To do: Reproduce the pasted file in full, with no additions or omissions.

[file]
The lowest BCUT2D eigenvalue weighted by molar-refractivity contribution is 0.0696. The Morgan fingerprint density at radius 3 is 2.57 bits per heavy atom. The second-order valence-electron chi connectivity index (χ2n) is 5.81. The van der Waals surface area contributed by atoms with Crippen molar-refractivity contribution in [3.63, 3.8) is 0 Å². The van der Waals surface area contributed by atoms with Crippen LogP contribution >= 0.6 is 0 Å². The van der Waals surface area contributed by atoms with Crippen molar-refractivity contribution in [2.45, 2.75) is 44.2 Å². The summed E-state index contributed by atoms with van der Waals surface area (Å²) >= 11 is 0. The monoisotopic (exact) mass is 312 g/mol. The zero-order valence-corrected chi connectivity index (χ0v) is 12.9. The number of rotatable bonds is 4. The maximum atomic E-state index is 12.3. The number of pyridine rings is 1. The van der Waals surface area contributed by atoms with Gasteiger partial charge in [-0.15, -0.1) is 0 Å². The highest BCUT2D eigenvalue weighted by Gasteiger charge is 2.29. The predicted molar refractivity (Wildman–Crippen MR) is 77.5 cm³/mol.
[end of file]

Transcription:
The lowest BCUT2D eigenvalue weighted by molar-refractivity contribution is 0.0696. The Morgan fingerprint density at radius 3 is 2.57 bits per heavy atom. The second-order valence-electron chi connectivity index (χ2n) is 5.81. The van der Waals surface area contributed by atoms with Crippen molar-refractivity contribution in [3.63, 3.8) is 0 Å². The van der Waals surface area contributed by atoms with Crippen LogP contribution >= 0.6 is 0 Å². The van der Waals surface area contributed by atoms with Crippen molar-refractivity contribution in [2.45, 2.75) is 44.2 Å². The summed E-state index contributed by atoms with van der Waals surface area (Å²) >= 11 is 0. The monoisotopic (exact) mass is 312 g/mol. The zero-order valence-corrected chi connectivity index (χ0v) is 12.9. The number of rotatable bonds is 4. The maximum atomic E-state index is 12.3. The number of pyridine rings is 1. The van der Waals surface area contributed by atoms with Gasteiger partial charge in [-0.15, -0.1) is 0 Å². The highest BCUT2D eigenvalue weighted by Gasteiger charge is 2.29. The predicted molar refractivity (Wildman–Crippen MR) is 77.5 cm³/mol.